No critical analysis by armchair critics followed “Spy chief sues to gag newspaper” (Frdiay, 13 April 2018) and “Inside China-Namibia deals” (Thursday, 26 April 2018) articles, which appeared as headline news in The Namibian newspaper recently.
When will Namibians wake up? The state is captured by Swapo. Never mind the disastrous cabinet reshuffle on 19 March 2018 by President Hage Geingob, which did not cause any seismic disruption in his administration, except to reconfirm that he is not prepared to fight corruption and skullduggery head-on by keeping some cabinet ministers, who are undoubtedly under scrutiny. It is, as usual in Swapo’s political culture, a continuation with the corrupt, evil, and the incompetent.
Namibians are hoping for a better deal in 2019. The communities, deprived of basic human securities for daily survival are saying that they need a better deal in 2019. In actual fact, we have several Swapo leaders telling us they have to wait for 2019 to rid themselves of the architect of sleaze. It is in this instance critical that political scientists, if there are still any left, and journalists should make sense of the objective conditions on the ground, and not drivel on it. Geingob made several political errors such as “Namibians are lazy”, “there’s a Winnie Mandela street in Namibia” to hero worshipping many ‘”heroes” in a space of two years in the persons of Robert Mugabe, Winnie Mandela, to as of late Prof. Adedeji Adebayo.
The nation is confused. At the slightest moment, for political opportunism, Geingob changes his rhetoric. Suddenly the SONA was dubbed a “youth SONA”. But inside the content, there was hardly any mention of youth enterprise development. In fact, the ministry of higher education says there over 67,000 graduates unemployed. SME Bank collapsed, and culprits are enjoying their millions in “peace and stability” whereas 600 job losses are feared at Langer Heinrich.
In Erongo Region, where the Governor Cleophas Mutjavikua tells people that “Namibians’ don’t need land”, which could have led to his summary dismissal elsewhere in the world, there are about 24 fishing companies which have fired fishermen for merely demanding fair pay of their allowances. Swapo abandoned these 4,000 fishermen who are stranded since then. Some of these fishermen have committed suicide, wives left them, and many are homeless and jobless today. And many of these greedy fishing companies donate millions to Swapo for political campaigns. This could be classified as a multifaceted approach to kleptocracy. Our people should realise that this is our problem collectively to resolve by ensuring to deny Swapo a two-thirds majority they seek again for continued looting and arrogance. Granted, the reasons to challenge Geingob strongly are many. Swapo wants to continue governing the country, despite having brought us into this quagmire. Hopefully not many of the party’s MPs will be there after 2019.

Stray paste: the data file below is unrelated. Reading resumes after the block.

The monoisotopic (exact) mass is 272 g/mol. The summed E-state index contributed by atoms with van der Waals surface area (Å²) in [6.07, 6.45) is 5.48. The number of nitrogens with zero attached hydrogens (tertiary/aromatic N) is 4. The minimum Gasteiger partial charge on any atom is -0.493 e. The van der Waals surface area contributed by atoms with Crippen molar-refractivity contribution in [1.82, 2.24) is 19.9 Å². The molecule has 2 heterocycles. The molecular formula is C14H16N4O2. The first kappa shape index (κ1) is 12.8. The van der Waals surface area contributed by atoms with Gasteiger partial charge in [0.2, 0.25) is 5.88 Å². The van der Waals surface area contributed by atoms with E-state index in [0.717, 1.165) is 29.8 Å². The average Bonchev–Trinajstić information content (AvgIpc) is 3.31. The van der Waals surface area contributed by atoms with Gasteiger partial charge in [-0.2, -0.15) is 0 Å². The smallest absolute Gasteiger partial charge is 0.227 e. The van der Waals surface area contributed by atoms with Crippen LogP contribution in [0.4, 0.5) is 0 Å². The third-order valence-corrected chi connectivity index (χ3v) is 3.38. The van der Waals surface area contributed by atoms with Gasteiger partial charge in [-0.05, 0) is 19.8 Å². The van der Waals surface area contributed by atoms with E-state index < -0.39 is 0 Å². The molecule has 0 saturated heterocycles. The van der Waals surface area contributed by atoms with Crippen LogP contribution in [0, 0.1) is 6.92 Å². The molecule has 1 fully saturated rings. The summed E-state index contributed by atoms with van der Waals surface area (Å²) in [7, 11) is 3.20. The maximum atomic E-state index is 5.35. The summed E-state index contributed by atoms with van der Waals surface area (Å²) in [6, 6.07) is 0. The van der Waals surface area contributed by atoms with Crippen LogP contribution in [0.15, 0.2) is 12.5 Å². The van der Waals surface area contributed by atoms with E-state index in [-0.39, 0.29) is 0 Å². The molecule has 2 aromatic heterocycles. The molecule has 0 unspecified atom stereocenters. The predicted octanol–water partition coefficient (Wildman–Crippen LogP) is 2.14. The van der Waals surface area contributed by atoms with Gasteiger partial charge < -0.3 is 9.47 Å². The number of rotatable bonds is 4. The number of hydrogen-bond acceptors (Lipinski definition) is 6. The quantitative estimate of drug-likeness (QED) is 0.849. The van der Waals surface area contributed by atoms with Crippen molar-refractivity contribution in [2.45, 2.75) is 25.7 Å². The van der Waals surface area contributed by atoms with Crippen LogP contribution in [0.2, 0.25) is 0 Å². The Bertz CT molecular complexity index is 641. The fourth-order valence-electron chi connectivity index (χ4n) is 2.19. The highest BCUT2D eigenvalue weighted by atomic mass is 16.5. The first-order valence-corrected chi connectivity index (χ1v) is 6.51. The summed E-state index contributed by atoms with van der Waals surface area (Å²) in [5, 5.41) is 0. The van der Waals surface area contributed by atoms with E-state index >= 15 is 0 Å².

Namibia is in a mess because of the voting system – a system that favours voting for a party. We all know that the former liberation movement is abusing its position after creating a Leviathan State. This disrespects voters. It’s time for Namibia to be a true democracy. A recent Bertelsmann Stiftung’s Transformation Index (BTI), which dissects and evaluates the quality of democracy, as well as the market economies and political management of countries, classified us as a “defective democracy”. In fact, I argue that Namibia is a kakistocracy. Kakistocracy is a system of government which is run by the worst and most unscrupulous citizens amongst our midst. That is what Swapo represents at all its levels. MPs are our elected representatives. It is only when we have MPs with constituencies, with each accountable to constituents, that we may expect things to change.
MPs will have to answer to their constituents, who can vote them out for looting and other related maladministration. The thievery, scandals and crimes of these unfit kakistocrats will have consequences at the ballot box. Swapo has paralysed the country. Swapo’s kakistocracy is collapsing Namibia. The only alternative is the Landless People’s Movement. Very soon, we shall convene for a Critical Thinking Forum (policy conference) and path a way forward to bring in fresh and cool policies to industrialise our country and create much-needed jobs.
Henny H. Seibeb is chief strategist and deputy leader of the Landless People’s Movement (LPM).